United Kingdom govt dealt another Brexit defeat in parliament

Julia Hartley-Brewer

TALKRADIO GETTYJulia Hartley Brewer interviewed Tory rebel Dominic Grieve

The defeat - over ensuring the political, social and economic rights protected by the European charter of fundamental rights are replicated in British law - follows a vote by the Lords that challenged May's plan to leave the customs union, which increased pressure on the prime minister to reconsider. "But clearly they won't do that as long as they think Parliament will vote for a customs union".

Appearing before the MPs on Wednesday, the Brexit secretary was asked what would happen if the Commons voted in favour of a "meaningful amendment" to the proposed agreement that instructed the government to "go back and get another deal".

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The Customs Union is concerned with the consent of all members of the Union to apply the same taxes on imports of goods from outside the Union.

Britain's upper house of parliament handed the government its third defeat over Brexit in less than a week on Monday, voting down plans not to retain European Union rights in national law before Britain leaves the bloc.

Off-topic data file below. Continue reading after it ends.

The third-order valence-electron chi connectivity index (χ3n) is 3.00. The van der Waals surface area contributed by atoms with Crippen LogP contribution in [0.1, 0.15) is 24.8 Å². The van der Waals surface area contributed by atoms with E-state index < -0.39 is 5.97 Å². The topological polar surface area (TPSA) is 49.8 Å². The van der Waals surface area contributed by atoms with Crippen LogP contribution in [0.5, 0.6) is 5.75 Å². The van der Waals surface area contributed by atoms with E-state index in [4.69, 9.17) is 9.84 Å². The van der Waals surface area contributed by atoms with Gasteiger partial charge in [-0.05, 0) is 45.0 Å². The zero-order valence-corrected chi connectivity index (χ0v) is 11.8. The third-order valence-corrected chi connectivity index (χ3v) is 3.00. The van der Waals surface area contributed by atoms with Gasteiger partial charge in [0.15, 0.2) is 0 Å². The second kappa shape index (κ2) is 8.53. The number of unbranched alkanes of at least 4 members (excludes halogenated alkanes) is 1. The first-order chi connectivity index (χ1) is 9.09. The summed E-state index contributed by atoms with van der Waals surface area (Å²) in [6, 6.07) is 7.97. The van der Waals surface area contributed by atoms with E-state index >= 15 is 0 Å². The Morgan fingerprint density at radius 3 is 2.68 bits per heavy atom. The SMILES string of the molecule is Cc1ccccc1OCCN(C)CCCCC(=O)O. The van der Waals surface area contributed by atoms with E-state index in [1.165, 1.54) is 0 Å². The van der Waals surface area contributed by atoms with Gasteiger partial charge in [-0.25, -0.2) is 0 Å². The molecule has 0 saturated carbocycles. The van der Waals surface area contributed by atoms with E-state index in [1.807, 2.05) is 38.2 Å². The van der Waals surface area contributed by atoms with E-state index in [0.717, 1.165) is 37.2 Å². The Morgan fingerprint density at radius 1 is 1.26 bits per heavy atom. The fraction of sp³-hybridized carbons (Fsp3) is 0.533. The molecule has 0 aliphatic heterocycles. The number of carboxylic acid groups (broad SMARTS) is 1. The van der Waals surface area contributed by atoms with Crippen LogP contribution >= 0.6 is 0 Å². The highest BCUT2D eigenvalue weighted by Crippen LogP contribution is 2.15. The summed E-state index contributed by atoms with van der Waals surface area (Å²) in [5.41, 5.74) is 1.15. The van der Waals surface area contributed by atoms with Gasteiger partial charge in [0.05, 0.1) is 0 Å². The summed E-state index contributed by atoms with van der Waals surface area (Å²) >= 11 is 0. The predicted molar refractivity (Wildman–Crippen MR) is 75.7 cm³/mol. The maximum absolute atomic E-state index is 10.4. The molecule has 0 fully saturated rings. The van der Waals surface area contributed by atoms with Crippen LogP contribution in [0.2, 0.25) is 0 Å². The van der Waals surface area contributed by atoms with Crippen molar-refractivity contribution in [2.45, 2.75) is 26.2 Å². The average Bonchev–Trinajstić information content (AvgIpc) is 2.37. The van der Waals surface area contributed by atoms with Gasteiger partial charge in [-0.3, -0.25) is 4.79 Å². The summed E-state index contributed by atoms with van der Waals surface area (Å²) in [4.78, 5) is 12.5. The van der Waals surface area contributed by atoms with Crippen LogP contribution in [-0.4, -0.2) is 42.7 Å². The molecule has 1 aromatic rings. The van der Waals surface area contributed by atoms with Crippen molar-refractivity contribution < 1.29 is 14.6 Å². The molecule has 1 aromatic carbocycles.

The EU's chief Brexit negotiator has told businesses to prepare for the possibility of the United Kingdom exiting the bloc without a transition period amid a stalemate over the Irish border issue.

"I am not going to speculate what government will do in response to an amendment which has not yet been laid let alone passed by the House."

It is understood that the customs union is not on the formal agenda, but the issue is expected to test Cabinet unity in the coming weeks, with senior Brexiteers like Boris Johnson and Liam Fox understood to be wary of any concession.

However, the issue is not on the agenda for the meeting, sparking concerns from senior ministers that discussions will.

That will be put to the test again next week as MPs debate the customs union and the next round of Brexit negotiations take place in Brussels.

During a round of intensive questioning, Davis refuted a suggestion that the government was "winging it" over Brexit. "The prime minister is absolutely clear: we are leaving the customs union and will be free to strike our own trade deals around the world", he said.

The government has said it needs the powers to be able to meet a tight deadline to effectively "copy and paste" European Union rules and regulations into British law by the time of Brexit.

"We have been clear that this is a vote either to accept the deal or reject it", said the PM's spokesman.

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